A yet lower level approach, Electrical Engineering would be most similar to Computer Engineering, but with a heavier focus on hardware than software components of study.
Electrical Engineers apply electronic and electromagnetic/optical design principles to design, build, and test analog or digital devices, circuits, and systems â€“ for processing, communication, and storage of information; distribution, conversion, and storage of energy; and process automation or robotics. Application areas include communication, manufacturing, power and energy, health care, computing, security, entertainment, and many others.
Someone has to push those electrons faster! Hardware level optimization really pushes the limits of critical systems, and for some this low level computing is where it’s at. A typical EE program still includes enough programming courses and is a similar enough discipline to allow one to write software.
Mechatronics Engineering is an interesting program as it tries to integrate every other discipline from the above chart. Described as a mix of Software, Hardware, Mechanical parts, and lots of Math, there was still room to include a couple of programming courses into the program’s schedule. At the expense of elective courses.
Mechatronics engineering is an integrated approach to the design of computer controlled electro-mechanical systems. Mechatronic applications are pervasive in our everyday lives, so much so that we often take them for granted. Familiar examples of mechatronic systems include automotive anti-lock braking systems (ABS), SLR cameras, and aerospace “fly-by-wire” systems. These mechatronic designs are much more than simply the addition of a microcontroller to an existing mechanical system â€“ their complete and properly integrated redesign is what makes them successful. An integrated design philosophy has been incorporated into the development of this program.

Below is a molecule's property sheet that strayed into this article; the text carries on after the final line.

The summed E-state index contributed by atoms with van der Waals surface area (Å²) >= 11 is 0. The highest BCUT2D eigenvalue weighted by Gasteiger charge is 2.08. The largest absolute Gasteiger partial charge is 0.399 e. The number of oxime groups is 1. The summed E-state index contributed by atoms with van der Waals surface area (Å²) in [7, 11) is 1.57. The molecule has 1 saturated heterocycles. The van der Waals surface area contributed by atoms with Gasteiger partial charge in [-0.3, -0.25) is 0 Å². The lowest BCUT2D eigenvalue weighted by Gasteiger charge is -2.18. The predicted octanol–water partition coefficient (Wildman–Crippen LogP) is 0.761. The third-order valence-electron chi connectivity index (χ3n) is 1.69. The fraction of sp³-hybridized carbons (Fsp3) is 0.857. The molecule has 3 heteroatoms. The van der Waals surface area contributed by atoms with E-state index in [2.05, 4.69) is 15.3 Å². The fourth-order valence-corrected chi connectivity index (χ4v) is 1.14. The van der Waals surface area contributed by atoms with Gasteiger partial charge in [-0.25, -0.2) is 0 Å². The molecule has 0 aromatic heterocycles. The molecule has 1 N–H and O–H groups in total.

The broad scope will likely be appealing for those interested in picking up on a lot of new and varying material. Very management material course, as the education promises a middle ground that will unite all the other disciplines that are deemed to be unable to communicate well with each other.
After completing a year of Mechatronics Engineering, I have decided that I am much more interested in just the code and programming part, so now I’m in pursuit of a Computer Science degree instead.
There’s also an option to ditch the computers all together, and pursue the pure logic, theory, and problem solving with the underlying Math. Computer Science is inherently mathematical in nature, and to some there is an appeal in this direction of problem solving by numbers, theory, and without limitations and bounds of programming languages.
Applied Mathematics is motivated mathematics, or mathematics to a purpose. It reflects the belief that there exists a basic order and harmony in the universe which may be described by the logical structures of mathematics. Thus, it is no coincidence that some of the greatest mathematicians of the past were also interested in engineering and physics.
A major in Physics also offers a similar level of fulfillment, though with a slightly different focus. Obviously either choice offers a minor in Computer Science to fine-tune the desired dose of exposure to actual programming.
Minors and options provide a fine gradient of choice between related programs. An undergraduate degree is a 4 or 5 year pursuit, so it’s best to consider all of the available options and excel in a field of interest and passion for the subject.
So what are you interested in?